An overhead display is seen inside the Cruise Origin autonomous vehicle – despite the lack of conventional car features, seatbelts are still an important aspect
Cruise had planned to have a robotaxi service consisting of Chevrolet Bolts working without human backup drivers by the end of 2019.
But plans were delayed last year after one of Uber’s autonomous test vehicles ran down and killed a pedestrian in the Phoenix suburb of Tempe, Arizona, during 2018.
Cruise had only 40 employees when GM bought it in 2016 as part of its effort to catch up in the race to build cars that can drive themselves.
A ‘start ride’ button is all that is needed to set your journey in motion on the Cruise Origin autonomous vehicle
Since then, Cruise has attracted more than $6 billion from investors, including $2.75 billion from Honda and $2.25 billion from Japanese tech investment firm SoftBank.
GM currently values Cruise at $19 billion, fuelling speculation that the subsidiary may eventually be spun off as a publicly traded company.
Despite the fatal 2018 crash that stoked the public’s worst fears about self-driving cars, Uber is still trying to build a fleet of robotic taxis as part of its question to become profitable.
Tesla CEO Elon Musk, meanwhile, has also pledged that his company´s electric cars will be able to drive themselves without a human behind the wheel before the end of this year so they can moonlight as taxis when their owners don´t need them.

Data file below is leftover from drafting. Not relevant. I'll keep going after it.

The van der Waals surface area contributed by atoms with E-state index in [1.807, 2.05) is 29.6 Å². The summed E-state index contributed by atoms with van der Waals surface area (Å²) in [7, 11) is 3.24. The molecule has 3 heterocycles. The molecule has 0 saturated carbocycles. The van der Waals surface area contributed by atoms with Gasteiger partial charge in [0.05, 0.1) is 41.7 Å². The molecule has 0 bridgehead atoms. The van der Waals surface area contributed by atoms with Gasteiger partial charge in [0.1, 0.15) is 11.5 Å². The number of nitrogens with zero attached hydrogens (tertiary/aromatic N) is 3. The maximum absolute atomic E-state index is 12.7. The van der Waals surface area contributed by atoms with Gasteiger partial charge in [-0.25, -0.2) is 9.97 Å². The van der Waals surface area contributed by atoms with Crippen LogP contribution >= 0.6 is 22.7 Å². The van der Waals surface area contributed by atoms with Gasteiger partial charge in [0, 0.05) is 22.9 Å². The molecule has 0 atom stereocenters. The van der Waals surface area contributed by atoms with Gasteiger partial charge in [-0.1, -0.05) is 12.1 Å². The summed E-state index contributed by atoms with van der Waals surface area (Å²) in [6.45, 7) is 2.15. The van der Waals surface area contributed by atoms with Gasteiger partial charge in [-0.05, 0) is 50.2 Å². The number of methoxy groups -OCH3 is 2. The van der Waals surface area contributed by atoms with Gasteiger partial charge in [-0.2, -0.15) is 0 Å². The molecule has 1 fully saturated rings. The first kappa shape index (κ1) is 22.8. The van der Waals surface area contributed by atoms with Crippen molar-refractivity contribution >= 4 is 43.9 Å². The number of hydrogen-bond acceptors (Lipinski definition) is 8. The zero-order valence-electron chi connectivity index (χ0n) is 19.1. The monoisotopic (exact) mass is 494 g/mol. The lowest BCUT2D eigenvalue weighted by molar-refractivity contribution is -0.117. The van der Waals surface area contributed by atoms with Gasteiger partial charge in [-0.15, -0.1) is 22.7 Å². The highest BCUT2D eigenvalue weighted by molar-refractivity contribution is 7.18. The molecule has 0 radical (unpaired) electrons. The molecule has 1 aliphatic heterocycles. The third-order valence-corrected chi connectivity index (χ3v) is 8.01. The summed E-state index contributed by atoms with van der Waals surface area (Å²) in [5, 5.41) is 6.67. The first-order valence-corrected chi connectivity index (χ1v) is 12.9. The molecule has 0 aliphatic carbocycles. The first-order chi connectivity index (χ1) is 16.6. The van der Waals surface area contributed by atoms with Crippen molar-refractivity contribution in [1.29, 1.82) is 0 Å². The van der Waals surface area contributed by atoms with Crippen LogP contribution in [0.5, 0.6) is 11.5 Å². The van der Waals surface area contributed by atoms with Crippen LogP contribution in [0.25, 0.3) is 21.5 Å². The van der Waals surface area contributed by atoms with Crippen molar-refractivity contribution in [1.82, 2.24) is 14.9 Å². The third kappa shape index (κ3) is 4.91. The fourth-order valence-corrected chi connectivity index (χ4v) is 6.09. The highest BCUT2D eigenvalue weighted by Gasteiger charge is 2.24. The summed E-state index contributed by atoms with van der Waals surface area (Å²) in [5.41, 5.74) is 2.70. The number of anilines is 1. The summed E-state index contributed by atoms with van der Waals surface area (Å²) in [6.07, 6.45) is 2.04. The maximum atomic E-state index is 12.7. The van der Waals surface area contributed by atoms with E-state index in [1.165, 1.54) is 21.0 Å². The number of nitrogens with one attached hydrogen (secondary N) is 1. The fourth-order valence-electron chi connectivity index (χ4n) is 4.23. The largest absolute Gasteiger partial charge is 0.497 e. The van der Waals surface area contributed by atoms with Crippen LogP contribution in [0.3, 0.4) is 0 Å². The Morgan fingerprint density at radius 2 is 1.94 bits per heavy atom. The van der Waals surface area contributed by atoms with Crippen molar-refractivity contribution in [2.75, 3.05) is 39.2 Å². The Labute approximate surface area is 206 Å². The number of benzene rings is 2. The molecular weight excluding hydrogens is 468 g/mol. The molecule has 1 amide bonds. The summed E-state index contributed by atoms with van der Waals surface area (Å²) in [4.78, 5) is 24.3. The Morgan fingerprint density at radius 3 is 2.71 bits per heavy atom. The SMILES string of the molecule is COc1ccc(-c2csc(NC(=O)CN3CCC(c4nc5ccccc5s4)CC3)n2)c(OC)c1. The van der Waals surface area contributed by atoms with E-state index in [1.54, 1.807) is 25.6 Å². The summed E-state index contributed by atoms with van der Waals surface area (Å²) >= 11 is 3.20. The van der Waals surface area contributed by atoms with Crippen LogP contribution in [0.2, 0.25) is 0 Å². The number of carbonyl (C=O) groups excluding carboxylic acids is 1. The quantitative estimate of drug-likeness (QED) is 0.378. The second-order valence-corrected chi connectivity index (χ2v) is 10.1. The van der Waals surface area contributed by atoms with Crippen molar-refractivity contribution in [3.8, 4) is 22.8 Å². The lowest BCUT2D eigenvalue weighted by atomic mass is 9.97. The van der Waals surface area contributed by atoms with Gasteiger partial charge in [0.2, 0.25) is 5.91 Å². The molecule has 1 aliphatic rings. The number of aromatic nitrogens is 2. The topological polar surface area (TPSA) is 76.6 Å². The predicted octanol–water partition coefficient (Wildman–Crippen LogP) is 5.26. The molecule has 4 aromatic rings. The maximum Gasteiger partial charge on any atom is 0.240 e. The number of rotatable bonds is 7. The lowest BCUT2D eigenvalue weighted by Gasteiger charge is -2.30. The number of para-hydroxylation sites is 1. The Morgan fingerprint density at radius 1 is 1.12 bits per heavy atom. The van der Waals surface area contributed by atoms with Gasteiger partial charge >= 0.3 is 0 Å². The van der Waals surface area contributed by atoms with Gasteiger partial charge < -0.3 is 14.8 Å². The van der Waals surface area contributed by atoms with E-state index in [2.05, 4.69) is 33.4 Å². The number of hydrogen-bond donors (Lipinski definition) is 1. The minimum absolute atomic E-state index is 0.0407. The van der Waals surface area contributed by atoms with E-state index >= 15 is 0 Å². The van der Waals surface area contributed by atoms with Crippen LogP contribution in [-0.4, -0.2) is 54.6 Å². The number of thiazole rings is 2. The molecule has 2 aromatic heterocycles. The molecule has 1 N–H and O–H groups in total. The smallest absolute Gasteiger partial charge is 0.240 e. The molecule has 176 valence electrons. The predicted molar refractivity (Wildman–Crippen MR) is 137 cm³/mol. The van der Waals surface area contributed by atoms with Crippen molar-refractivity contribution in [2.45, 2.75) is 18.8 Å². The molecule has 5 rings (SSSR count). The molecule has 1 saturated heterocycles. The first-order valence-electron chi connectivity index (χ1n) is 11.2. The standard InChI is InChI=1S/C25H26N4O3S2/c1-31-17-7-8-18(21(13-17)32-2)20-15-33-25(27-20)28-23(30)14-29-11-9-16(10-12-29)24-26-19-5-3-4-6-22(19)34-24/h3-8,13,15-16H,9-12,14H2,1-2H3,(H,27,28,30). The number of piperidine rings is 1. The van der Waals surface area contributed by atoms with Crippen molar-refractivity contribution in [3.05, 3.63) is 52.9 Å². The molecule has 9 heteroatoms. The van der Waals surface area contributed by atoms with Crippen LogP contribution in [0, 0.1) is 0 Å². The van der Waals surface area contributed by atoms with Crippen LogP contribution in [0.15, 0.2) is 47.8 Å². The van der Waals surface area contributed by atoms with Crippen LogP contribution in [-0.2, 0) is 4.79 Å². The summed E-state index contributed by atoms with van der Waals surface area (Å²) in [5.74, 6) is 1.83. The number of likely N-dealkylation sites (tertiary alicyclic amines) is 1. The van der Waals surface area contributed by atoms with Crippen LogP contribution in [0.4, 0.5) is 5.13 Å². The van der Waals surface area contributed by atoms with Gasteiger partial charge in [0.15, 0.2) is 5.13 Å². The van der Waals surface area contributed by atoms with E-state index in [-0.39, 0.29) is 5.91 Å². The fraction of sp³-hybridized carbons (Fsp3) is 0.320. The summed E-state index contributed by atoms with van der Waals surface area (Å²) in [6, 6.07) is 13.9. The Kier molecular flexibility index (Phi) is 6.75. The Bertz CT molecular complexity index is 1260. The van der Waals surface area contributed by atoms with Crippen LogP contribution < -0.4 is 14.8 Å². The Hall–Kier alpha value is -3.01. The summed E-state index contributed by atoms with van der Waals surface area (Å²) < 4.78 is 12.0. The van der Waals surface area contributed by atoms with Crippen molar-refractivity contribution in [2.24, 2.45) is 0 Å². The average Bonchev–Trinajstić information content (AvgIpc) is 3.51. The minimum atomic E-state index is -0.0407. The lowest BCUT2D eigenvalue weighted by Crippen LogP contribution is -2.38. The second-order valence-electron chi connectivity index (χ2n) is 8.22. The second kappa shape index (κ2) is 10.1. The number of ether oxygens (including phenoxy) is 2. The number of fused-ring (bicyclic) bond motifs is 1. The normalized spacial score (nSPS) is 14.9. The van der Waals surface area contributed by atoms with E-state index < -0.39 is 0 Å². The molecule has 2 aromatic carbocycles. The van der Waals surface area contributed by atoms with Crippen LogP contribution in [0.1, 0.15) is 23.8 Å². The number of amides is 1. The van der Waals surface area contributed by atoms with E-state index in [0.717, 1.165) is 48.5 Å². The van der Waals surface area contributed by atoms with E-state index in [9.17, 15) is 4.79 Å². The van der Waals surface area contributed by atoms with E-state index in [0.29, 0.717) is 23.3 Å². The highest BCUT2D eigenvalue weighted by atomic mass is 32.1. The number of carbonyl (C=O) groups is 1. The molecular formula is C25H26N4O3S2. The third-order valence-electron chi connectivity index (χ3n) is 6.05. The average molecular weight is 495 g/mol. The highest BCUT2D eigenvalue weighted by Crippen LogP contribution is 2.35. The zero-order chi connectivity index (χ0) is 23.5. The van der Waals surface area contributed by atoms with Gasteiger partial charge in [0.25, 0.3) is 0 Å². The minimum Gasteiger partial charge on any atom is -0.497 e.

HOW DOES GM WANT SELF-DRIVING CAR RULES TO CHANGE?
GM has asked the National Highway Traffic Safety Administration to exempt it from a number of federal standards that cannot be met with a driverless car.
Executives from the Detroit motoring company said last week that they had asked for 16 alterations to existing vehicle safety rules, to enable the deployment of the Cruise AV.
The automaker’s plans for the car would fall foul of a number of safety regulations due to its unique design.
One example is the requirement that new cars come equipped with a steering wheel airbag, but a car without a steering wheel can’t meet this stipulation.
GM is proposing to ‘meet that standard in a different kind of way’, the firm’s president Dan Ammann told The Verge.
He said. ‘What we can do is put the equivalent of the passenger side airbag on that side as well.
‘So its to meet the standards but meet them in a way that’s different than what’s exactly prescribed, and that’s what the petition seeks to get approval for.’
The full list of exemptions and alterations will be made public by the National Highway Traffic Safety Administration.